The most likely explanation for negative interest rates is far simpler. The economy has become a giant kill zone. In venture capital circles, the term “kill zone” has become quite popular to describe the phenomenon of having no places to profitably invest.
How Monopolies Broke the Federal Reserve convincingly connects the dots between the rise of monopolies, negative interest rates, and the rate of innovation. I found it very convincing, and my experience working in tiny companies that compete with huge companies matched up with some of its discussion of the ‘economic kill zone’ that results from highly-resourced players.
But none of those people are the richest person here, which means they will keep succeeding despite—not because of—the man who is. He doesn’t know what they know; he doesn’t have to know. No one like him does.
The Adults in The Room is a remarkable final article by a politics editor at Deadspin that eviscerates the idea of experienced managers who swoop in and monetize media businesses.
It is so rare to find a role-playing game like this. There is no plot, no mystery, no dragons, no romance, no treasure. I still don’t know who I am or where I came from: my amnesia is never resolved. But I know why I am here, and that is enough.
I read Where it is Easy to Do Good on a park bench in Chicago after a lovely but overwhelming conference, and it hit me hard. I was more familiar with Everest’s art and generative fiction, but this short, impacting story reveals a really great writing talent too.
“My good friend Richard Serra is building out of military-grade steel,” he says. “That stuff will all get melted down. Why do I think that? Incans, Olmecs, Aztecs—their finest works of art were all pillaged, razed, broken apart, and their gold was melted down. When they come out here to fuck my ‘City’ sculpture up, they’ll realize it takes more energy to wreck it than it’s worth.”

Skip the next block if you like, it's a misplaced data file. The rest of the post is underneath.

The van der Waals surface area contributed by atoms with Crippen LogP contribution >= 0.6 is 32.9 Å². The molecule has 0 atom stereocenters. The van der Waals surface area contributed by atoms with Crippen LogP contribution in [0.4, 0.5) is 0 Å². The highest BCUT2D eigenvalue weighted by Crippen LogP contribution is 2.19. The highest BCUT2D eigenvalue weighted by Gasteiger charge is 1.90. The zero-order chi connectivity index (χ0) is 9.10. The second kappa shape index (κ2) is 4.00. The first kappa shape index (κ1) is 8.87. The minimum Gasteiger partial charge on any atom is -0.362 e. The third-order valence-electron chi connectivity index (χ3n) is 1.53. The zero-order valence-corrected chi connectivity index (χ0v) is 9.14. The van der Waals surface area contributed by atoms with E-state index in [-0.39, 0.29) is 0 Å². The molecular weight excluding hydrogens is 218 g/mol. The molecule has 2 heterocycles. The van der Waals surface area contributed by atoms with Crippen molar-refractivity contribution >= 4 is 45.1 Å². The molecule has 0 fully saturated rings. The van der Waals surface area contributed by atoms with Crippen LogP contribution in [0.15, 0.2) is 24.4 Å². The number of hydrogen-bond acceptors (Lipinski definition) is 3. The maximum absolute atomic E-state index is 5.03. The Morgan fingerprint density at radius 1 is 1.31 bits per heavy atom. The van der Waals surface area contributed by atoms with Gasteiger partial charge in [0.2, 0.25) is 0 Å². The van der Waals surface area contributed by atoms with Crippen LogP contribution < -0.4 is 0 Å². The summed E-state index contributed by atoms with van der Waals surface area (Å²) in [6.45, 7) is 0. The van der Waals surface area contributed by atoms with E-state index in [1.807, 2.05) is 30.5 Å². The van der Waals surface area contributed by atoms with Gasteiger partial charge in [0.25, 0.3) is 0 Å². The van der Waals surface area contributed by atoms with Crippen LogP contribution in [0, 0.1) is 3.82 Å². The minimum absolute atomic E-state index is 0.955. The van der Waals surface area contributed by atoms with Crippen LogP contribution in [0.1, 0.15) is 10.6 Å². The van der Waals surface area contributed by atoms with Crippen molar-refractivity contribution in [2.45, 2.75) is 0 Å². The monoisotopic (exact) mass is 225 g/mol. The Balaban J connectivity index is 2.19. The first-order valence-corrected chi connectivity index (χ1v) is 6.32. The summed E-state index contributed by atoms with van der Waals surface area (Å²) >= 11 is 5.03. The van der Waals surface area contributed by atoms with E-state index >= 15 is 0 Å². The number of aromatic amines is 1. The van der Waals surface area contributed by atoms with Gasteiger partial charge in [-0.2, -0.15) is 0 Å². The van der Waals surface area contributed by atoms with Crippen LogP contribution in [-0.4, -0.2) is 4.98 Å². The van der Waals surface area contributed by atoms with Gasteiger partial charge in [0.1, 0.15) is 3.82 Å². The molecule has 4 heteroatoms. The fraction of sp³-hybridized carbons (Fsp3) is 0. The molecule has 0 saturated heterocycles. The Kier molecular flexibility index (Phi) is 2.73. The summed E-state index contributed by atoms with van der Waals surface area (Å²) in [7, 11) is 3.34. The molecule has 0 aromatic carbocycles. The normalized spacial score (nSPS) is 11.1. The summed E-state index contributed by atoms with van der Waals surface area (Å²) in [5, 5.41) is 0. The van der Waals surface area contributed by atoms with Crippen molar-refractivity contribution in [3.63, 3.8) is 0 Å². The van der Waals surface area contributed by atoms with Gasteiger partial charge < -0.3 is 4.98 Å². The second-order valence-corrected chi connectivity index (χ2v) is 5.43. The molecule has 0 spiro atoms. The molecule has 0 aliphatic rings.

This article about Michael Heizer’s city-sized new artwork.
I also watched a few things, like The Last Black Man in San Francisco (incredible) and Midsommar (just okay). It really seems like A24 is coming up with hits left and right - their releases are almost the majority of films I’ve seen recently.
Right now my Enigma Machine notebook on Observable is making the rounds on the internet, achieving a sort of virality I’ve never enountered before - somewhere north of 8,000 folks have ‘liked’ it on Twitter.
Since it’s just such eye-candy, the feedback has been overwhelmingly positive. There was a little constructive feedback that I implemented to make sure that it’s as historically accurate as possible.
This was a lucky project to work on. Sure, there’s the implementation, which was tricky and required a few interlocking areas of expertise. But anyone else, given enough time, could have created something similar. It’s more that – by knowing Dana, by reading Jason’s book, by noticing that the Enigma was neat looking, by working at a company focused on explaining things, by having the ability to set some 9-5 time apart to work on this project for months on and off – and confirming that nobody had already claimed the task of creating a cool visualization of it - it all sort of lined up, in a way that’s much more luck than skill.
I’ve worked on lucky problems before – the saga of the DC Code was one of them, where a few key factors, where the political and intellectual winds blew in the right direction. And worked on unlucky problems, ones where I spent as much or more time and energy, but they were too early or too late for their time.
The other thing that I should write about this project, before it slips from my mind and I again complain about having accomplished nothing to my patient but irritated friends, is that it took four major revisions. The rotors looked sort of like chord diagrams, then they were skeuomorphic and 3D, and then they were flat and 1-dimensional, and then they were a mix of all those things. The final design was a combination of all of those, plus Tarek Rached’s pithy comment on an earlier prototype.
The final revision doesn’t fit cleanly into any of the classic visualization types that I reach for. Which is something that I usually try to avoid: familiarity is the most surefire path to understandability and usability, and inventing something new is risky. But the final design cleanly represented what this was: a bunch of stacked 1:1 maps that rotate and change over time. Many of the visualizations I admire are simply plain charts done really well, like those at the Economist, but the outside-of-the-box style is best exemplified by the work of Eleanor Lutz, of Tabletop Whale. They have a visual polish and deep creativity that begs for them to be printed and used as posters or wallpaper or full-body tattoos.